Column: Zipping through the treetops


Messenger photos by Whitney Wilson Coy

The canopy tour is not just ziplines. Four skybridges add to the excitement.


The Hocking Hills Canopy Tour allows participants to “zip” through the treetops using a series of cables. The canopy tour, located 40 miles southeast of Columbus, is the first of its kind in the Midwest.

As gas prices continue to soar, people are beginning to look closer to home for adventure destinations.

One of the newest places in central Ohio for warm-weather fun is the Hocking Hills Canopy Tour, located just 40 miles south-east of Columbus, in Rockbridge, Ohio.

Recently, my husband and I had the opportunity to try out this new tourist attraction, which is unlike anything else you’ll find in Ohio.

This three-hour tour takes thrill seekers and nature lovers on an exhilarating “flight” through the treetops in the beautiful Hocking Hills as they glide across a network of cables suspended high in the air.

The adventure begins when you are introduced to the web of nylon straps and metal clasps that make up your safety harness. Knowing that these straps will soon be the only thing keeping you from falling 70-feet to the ground does little to ease the pressure of getting strapped in correctly. But fear not, newbies, your instructors do check your work.

Once your harness is secure and your helmet’s on tight, you move on to “Ground School.” This is where you perform your first “zip,” with the help of your fearless leaders.

At the highest point of this “baby zip,” your feet are about three feet off the ground, yet something about it still sent a shiver down my spine. I think, while watching the instructors tell me the proper way to  jump from the platform and then brake without face-planting into a tree, the reality of what I was about to do had begun to sink in.

Once you’ve all been dubbed “Ground School grads,” it’s time for the real adventure to begin. You and your group of eight to ten people board a golf cart-turned-off-road-vehicle and head into the woods. Five bumpy minutes later, you are standing face to face with your first platform.

The course is made up of a series of 10 ziplines and four skybridges. The instructors, apparently under the impression that we were unimpressed, were quick to explain that the first two “bunny run” zips are lower and shorter than the rest of the course, sort of a warm-up before the real thing.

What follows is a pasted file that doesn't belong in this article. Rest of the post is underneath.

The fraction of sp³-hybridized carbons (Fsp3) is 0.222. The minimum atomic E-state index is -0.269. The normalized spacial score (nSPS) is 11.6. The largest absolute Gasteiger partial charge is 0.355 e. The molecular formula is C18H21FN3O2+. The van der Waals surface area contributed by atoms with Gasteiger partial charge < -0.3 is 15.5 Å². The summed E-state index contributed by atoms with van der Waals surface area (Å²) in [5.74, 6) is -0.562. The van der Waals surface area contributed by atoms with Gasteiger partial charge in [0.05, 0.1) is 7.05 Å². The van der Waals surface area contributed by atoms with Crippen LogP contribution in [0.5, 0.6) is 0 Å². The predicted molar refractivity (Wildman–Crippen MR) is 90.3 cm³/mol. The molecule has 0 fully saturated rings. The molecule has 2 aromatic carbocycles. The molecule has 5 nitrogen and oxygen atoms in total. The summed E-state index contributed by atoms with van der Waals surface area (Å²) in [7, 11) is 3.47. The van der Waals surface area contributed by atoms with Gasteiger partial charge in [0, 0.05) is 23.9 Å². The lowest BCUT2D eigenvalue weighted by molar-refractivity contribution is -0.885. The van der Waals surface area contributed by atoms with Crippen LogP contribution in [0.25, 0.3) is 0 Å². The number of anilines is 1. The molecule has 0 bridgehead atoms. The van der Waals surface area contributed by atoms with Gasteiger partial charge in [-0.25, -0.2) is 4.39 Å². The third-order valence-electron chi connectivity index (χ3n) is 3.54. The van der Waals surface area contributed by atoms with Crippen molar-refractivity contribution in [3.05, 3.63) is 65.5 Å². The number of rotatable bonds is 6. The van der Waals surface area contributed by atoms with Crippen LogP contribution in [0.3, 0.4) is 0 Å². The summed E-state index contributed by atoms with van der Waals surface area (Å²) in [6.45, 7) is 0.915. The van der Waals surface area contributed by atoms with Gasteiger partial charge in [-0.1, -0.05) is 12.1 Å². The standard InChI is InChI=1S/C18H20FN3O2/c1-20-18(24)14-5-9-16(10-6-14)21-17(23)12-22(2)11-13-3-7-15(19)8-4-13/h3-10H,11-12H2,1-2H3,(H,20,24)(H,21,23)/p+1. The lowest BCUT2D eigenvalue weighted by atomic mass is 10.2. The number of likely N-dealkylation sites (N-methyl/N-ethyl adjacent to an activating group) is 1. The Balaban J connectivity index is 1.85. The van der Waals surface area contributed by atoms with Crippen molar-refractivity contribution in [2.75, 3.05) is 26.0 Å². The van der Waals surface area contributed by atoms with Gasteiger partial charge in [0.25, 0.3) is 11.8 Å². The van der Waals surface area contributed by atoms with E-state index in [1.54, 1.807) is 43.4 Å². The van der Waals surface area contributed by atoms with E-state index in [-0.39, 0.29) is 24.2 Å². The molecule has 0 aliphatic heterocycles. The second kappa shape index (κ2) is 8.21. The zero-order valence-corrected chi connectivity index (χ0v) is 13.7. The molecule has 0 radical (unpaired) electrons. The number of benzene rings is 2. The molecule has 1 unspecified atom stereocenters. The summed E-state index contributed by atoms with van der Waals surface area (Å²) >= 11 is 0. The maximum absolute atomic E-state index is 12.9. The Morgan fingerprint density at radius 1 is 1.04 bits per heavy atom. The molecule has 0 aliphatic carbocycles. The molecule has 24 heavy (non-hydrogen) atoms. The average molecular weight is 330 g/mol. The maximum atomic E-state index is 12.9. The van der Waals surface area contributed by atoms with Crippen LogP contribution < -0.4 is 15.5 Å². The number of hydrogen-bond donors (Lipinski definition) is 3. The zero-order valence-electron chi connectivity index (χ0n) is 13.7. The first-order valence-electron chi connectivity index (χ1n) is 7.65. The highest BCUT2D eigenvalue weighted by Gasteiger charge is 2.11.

I kept it to myself that I was already ready to throw-up, bunny run or not.

One by one, each “zipper” was double clipped (you are clipped from here on out) onto the half-inch steel cable and told to “have fun” before jumping off a steel platform constructed 40 feet up the trunk of a tree.

By the time my turn rolled around, I wasn’t really sure if I wanted to do this any more, but it was a pretty far walk back to the car. After a moment’s hesitation, I took a leap of faith (literally) and 10 seconds later was standing on the next platform, having nearly collided with the second instructor, Marissa (the breaks take a few times to master).

I’ll admit, though, the fear was all for nothing. By the end of the second zip, I had the brakes down pat and the whole thing seemed pretty old hat. The third zipline, which was supposed to be the first real thriller, was, in deed, higher and faster than the first two, yet not quite as high and as fast as I expected. The highest zipline is about 70 feet off the ground. The fact that I actually felt comfortable on the zipline, however, eliminated any fears and let me just enjoy the ride.

Although there are 10 ziplines in all, you only spend a total of about three minutes actually zipping. The longest zipline takes an estimated 24 seconds to cross.

The largest part of the tour is not spent flying through the air, but standing on platforms, waiting for the rest of your group. This is when you get in your sightseeing.

Having grown up southeast of Columbus, I’ve spent a lot of time in various parts of Hocking Hills, but never have I had a chance to view it from this vantage point.

Standing in the treetops, the woods are a whole different world. The instructors are knowledgeable about area plants and animals, and are quick to point out interesting things to see.

One downfall, however, is that while you do zip over spectacular views such as the Hocking River, caves and cliffs, you have about one second to take it all in before it “zips” by and is gone forever, or at least until you come back for another tour.

To wrap up the big adventure, zippers repel from the last platform back down to ground level. No one warned me about this part, and though it turned out to be pretty easy, it scared me more than anything else that day.

The cost of $75 per person seems a little steep to me, but it seems to be justified, at least in part, by the fact that this is an experience you can get almost nowhere else – especially around here.

According to one instructor, the Hocking Hills Canopy Tour is the first of it’s kind in the Midwest and one of few in the United States, with the only others situated in Texas, Hawaii and Alaska. A canopy tour is currently under construction in California.

To make the adventure a little more wallet-friendly to families, kids between the ages of 10-15 fly for free (one child per paying adult).

The Hocking Hills Canopy Tours are open through October during daylight hours and operate seven days a week. To make a reservation or for more information, call 740-385-9477 or log on to

Whitney Wilson Coy is editor of the Westside Messenger.

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